I don't precisely recall how much I paid for this -- I would guess around $160 - $180 new. I see a fairly wide range of asking prices for the Man and in sum I would say that the value of the pen has appreciated fairly well. The pen continues to work quite fine and nothing has gone wrong with it yet. The cap still snaps securely leaving me with little worry about an accident. The lacquer has also held up very well over time and many moves with little attention paid to its protection.

7) OVERALL OPINION / CONCLUSION

I'm glad I bought this pen -- and perhaps I'm lucky because I purchased such a great pen whilst invested with such ignorance. As with most later Watermans, these are fairly heavy pens. As I've become more familiar with fountain pens, my preference has tilted towards the lighter pens. Still, I keep coming back to this pen.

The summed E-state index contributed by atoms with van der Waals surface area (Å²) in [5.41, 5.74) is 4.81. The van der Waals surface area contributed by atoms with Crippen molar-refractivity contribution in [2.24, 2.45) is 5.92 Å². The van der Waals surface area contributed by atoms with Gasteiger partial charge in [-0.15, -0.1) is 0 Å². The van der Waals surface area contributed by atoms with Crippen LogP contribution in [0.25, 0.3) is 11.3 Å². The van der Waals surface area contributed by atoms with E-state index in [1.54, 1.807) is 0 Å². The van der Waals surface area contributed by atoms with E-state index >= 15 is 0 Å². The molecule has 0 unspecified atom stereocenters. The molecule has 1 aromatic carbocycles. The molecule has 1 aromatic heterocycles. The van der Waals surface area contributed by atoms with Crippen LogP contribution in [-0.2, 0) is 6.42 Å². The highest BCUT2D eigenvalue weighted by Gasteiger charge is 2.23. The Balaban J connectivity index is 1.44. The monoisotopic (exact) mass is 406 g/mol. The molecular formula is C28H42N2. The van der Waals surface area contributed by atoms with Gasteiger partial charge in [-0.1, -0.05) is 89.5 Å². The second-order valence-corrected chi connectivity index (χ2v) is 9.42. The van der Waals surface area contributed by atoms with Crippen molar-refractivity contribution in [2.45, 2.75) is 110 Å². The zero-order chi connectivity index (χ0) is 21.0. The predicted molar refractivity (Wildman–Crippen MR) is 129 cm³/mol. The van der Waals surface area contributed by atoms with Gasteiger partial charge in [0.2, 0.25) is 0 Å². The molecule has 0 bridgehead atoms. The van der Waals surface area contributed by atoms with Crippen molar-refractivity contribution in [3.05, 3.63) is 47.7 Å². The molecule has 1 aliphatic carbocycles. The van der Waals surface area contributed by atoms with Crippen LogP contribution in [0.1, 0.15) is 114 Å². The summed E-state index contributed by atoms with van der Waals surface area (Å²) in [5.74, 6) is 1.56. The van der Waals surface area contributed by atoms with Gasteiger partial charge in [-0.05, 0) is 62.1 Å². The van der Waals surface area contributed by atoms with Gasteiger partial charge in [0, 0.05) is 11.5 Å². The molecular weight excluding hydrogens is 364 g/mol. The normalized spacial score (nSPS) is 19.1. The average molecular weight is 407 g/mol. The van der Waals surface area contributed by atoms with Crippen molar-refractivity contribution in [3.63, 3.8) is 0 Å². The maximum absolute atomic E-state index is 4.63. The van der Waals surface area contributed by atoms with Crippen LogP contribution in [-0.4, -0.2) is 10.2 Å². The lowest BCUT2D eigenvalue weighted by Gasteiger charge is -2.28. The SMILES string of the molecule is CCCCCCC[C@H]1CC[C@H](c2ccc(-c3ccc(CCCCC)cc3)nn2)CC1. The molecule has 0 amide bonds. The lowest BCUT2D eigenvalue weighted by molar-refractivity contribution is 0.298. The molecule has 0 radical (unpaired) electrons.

Attached Images

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#2 CharlieB

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Posted 01 September 2007 - 20:55

Great review of a great pen! I have several Man 100s, and I consider them my primary daily users. The size, weight, durability, elegance, and functionality of this pen is hard to beat.
CharlieB

"The moment he opened the refrigerator, he saw it. Caponata! Fragrant, colorful, abundant, it filled an entire soup dish, enough for at least four people.... The notes of the triumphal march of Aida came spontaneously, naturally, to his lips." -- Andrea Camilleri, Excursion to Tindari, p. 212

#3 Catsmelt

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Posted 01 September 2007 - 21:44

QUOTE(CharlieB @ Sep 1 2007, 04:55 PM) View Post
Great review of a great pen! I have several Man 100s, and I consider them my primary daily users. The size, weight, durability, elegance, and functionality of this pen is hard to beat.